Accessibility Services

Mission Statement

Accessibility Services (AS) facilitates and promotes the ongoing development of an inclusive and accessible learning environment in which students with disabilities can participate in all aspects of campus life.

The purpose of Accessibility Services is to provide equal access to educational opportunities for students with disabilities at Okanagan College.

Eligibility

To receive academic accommodations, students are required to self-disclose their disability and request supports to Accessibility Services.

We support students who live with disabilities that can include:

  • ADHD
  • Blind or low vision
  • Chronic/systemic health impairments
  • Deaf, deafened or hard of hearing
  • Learning disabilities
  • Mental health disability
  • Mobility/functional impairment
  • Neurological disabilities

Definition of disability: According to the Ministry of Advanced Education and Labour Market Development, a disability is defined as a "permanent disability." Which means: "a functional limitation caused by a physical or mental impairment that restricts the ability of a person to perform the daily activities necessary to participate in studies at a post-secondary school level or labour force and is expected to remain with the person for the person's expected life." However, we do provide accommodations to those students who experience longer term but likely temporary disabling issues: i.e. recovery from an injury or surgery.

Temporary Disabilities

Students with a temporary disability (e.g. a broken arm) should first contact instructors to discuss temporary and reasonable accommodation and whether the instructors can provide them. If instructors are unable to provide the accommodation or if the prognosis for the temporary disability proves to be longer than expected (more that one semester), the student should contact Accessibility Services.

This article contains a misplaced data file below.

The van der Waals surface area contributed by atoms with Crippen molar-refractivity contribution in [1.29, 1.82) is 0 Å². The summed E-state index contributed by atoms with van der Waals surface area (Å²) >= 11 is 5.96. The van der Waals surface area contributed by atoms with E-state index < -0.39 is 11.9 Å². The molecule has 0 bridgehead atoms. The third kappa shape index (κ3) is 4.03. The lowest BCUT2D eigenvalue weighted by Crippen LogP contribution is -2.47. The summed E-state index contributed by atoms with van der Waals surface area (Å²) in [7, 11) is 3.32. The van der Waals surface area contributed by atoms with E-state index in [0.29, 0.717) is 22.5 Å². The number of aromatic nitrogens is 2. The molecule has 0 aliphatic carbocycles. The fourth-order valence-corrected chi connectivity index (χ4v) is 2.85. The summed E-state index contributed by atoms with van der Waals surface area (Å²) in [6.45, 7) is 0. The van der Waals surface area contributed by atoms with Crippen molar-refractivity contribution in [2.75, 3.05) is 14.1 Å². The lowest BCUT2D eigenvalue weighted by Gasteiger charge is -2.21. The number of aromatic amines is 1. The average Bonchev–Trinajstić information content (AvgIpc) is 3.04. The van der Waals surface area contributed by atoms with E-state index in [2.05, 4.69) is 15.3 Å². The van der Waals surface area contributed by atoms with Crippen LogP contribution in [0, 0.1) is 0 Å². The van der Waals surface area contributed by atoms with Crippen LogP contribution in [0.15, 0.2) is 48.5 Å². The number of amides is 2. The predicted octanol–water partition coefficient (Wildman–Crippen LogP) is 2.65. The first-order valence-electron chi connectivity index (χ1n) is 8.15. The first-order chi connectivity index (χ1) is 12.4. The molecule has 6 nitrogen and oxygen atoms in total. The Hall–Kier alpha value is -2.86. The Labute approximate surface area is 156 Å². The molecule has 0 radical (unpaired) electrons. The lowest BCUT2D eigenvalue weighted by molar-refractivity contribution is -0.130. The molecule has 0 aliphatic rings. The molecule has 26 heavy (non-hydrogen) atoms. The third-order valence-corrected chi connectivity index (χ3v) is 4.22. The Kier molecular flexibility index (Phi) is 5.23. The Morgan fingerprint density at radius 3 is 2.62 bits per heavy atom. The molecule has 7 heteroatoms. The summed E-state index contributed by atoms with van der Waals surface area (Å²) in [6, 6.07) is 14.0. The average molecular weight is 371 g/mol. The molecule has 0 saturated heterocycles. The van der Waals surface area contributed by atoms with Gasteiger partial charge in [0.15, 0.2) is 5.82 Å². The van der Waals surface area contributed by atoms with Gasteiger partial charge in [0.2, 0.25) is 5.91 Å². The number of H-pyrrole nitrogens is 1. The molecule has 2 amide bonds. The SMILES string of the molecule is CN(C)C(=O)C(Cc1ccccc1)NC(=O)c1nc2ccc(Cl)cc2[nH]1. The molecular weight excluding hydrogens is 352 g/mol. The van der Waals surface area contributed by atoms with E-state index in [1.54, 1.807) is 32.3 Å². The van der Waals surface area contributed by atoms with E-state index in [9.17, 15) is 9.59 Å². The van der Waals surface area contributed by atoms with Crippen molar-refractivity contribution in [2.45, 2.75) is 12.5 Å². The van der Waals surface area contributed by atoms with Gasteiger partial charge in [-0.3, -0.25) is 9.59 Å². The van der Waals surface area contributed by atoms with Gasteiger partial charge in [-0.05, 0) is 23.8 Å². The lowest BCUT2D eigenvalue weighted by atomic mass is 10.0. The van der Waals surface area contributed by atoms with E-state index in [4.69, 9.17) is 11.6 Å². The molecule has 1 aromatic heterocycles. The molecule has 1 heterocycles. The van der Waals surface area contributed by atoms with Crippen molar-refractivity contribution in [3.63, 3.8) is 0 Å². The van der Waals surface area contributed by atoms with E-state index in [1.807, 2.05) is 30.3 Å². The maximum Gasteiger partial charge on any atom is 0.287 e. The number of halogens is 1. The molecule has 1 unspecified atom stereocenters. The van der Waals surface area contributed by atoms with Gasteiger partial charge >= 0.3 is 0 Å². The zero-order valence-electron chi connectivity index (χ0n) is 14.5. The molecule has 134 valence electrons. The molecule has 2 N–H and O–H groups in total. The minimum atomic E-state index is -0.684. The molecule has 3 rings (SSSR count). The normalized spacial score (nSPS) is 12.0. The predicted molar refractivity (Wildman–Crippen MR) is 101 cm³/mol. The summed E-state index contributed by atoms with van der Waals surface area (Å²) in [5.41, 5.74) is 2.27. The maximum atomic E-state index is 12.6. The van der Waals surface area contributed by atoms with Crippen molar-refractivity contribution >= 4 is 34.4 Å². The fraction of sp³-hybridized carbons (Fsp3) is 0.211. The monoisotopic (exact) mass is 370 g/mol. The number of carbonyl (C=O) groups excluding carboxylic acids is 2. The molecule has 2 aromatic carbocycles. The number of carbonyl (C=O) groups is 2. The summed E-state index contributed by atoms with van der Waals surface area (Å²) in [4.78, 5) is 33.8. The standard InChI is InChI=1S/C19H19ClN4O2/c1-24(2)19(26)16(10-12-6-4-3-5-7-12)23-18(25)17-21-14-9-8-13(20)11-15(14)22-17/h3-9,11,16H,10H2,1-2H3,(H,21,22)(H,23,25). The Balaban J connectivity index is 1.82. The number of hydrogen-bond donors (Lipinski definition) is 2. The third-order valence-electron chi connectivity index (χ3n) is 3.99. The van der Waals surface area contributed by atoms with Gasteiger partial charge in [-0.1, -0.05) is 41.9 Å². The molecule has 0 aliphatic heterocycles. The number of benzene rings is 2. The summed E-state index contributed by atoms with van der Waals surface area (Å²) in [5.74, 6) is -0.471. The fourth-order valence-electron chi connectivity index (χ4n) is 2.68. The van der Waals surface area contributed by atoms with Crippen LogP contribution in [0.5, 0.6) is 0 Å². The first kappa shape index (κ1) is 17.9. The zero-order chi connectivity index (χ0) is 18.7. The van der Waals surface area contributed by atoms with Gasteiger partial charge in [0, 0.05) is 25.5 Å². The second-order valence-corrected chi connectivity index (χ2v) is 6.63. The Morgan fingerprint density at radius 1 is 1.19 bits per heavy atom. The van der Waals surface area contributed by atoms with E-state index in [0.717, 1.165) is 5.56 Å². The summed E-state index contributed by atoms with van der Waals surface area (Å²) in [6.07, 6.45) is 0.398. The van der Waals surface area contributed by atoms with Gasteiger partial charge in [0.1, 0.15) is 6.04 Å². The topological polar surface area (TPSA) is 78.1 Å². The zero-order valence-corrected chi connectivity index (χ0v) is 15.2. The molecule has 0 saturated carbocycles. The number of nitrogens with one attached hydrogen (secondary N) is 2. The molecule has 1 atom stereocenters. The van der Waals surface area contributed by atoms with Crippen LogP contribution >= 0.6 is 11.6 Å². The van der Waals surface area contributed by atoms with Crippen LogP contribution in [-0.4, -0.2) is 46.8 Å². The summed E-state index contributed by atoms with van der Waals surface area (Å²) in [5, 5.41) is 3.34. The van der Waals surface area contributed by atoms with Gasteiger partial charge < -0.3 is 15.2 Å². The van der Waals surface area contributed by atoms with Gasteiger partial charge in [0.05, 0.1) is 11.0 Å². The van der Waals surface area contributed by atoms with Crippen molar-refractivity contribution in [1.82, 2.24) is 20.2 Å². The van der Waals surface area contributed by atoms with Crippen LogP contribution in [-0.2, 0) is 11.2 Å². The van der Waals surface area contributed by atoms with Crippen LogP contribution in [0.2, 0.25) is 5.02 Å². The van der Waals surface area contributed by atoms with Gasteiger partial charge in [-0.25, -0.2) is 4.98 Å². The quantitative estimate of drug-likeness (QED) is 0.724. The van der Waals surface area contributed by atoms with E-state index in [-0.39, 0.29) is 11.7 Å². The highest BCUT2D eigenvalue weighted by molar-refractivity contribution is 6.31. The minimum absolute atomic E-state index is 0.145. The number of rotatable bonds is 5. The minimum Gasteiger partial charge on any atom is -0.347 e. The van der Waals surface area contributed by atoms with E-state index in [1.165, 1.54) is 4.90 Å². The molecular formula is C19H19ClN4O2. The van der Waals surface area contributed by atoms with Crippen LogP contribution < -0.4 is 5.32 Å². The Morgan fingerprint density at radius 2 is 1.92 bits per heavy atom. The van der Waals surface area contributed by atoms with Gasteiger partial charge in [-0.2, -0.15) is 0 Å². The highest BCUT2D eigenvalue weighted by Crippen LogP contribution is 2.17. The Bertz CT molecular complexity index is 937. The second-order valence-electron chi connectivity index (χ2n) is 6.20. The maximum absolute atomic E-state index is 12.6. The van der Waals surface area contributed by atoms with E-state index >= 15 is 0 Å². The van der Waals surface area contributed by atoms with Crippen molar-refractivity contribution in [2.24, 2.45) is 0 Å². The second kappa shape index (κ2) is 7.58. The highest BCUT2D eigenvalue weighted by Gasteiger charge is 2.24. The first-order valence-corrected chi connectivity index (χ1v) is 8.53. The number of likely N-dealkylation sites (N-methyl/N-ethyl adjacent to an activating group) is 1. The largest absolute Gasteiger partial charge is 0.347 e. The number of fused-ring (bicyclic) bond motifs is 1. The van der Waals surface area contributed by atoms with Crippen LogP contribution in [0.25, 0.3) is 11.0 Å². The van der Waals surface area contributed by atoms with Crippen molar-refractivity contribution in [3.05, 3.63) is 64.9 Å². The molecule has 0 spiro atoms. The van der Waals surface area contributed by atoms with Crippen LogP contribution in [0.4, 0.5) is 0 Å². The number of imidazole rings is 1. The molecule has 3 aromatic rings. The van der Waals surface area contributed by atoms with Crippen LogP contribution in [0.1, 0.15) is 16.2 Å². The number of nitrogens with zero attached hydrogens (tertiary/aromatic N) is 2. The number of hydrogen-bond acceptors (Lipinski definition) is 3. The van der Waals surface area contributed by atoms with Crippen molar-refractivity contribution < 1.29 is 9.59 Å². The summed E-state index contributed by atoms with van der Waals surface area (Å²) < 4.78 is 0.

Depending on the disability, documentation should:

  • Be current
  • Outline the nature and extent of the disability
  • Explain how the disability impacts the student in an educational environment
  • Outline the functional capacity in an academic setting
  • Provide recommendations for supports that mitigate the impact of the disability in an educational setting

When a service dog is required, the student may be required to show evidence of BC certification for the dog. The student will also be required to provide medical documentation to support the need for a service dog.

Accommodation Definition

An accommodation involves the removal of barriers (physical or instructional).

An accommodation may involve an adaptation to the physical and/or instructional environment. An accommodation may include alternate formats and methods of communication, the use of adaptive technology and/or adaptations to the examination environment.

An accommodation does not usually involve modification of curriculum or evaluation; a student must still meet the learning objectives and essential requirements of the course.

Accessibility Services Intake Process

  1. Make an appointment to meet with an Accessibility Services Coordinator on your campus approximately 3 months prior to the commencement of your program.
  2. Gather relevant documentation on your disability to bring to your appointment.
    NOTE: Current documentation is required to receive accommodations. See the documentation section for guidelines.
  3. Meet with your Accessibility Services Coordinator to discuss what you may be eligible for while you are attending school.

Whenever possible it is best to register and establish accommodations prior to the beginning of the academic semester, however a student may initiate the process at any point.​

Should you have any questions or concerns about this intake process, please contact the Accessibility Services Coordinator on your campus.

Types of Academic Accommodations

Accommodations are provided based on the academic functional impact of the disability provided by a medical professional. Services and accommodations may include, but are not limited to the following:

  • Access to technical aids and adaptive equipment
  • Accommodated tests and exams
  • Alternate format text material
  • Assistance with funding for students with disabilities
  • Facilitation with note taking
  • Instructor liaison
  • Mobility and physical access assistance
  • Orientation to OC
  • Referrals to support services
  • Sign language interpreting

Once accommodations are determined, a letter is sent to each of the student's instructors/professors outlining the approved accommodations. Notify your Accessibility Services Coordinator if any changes need to be made to your accommodation letter.

How to Access Services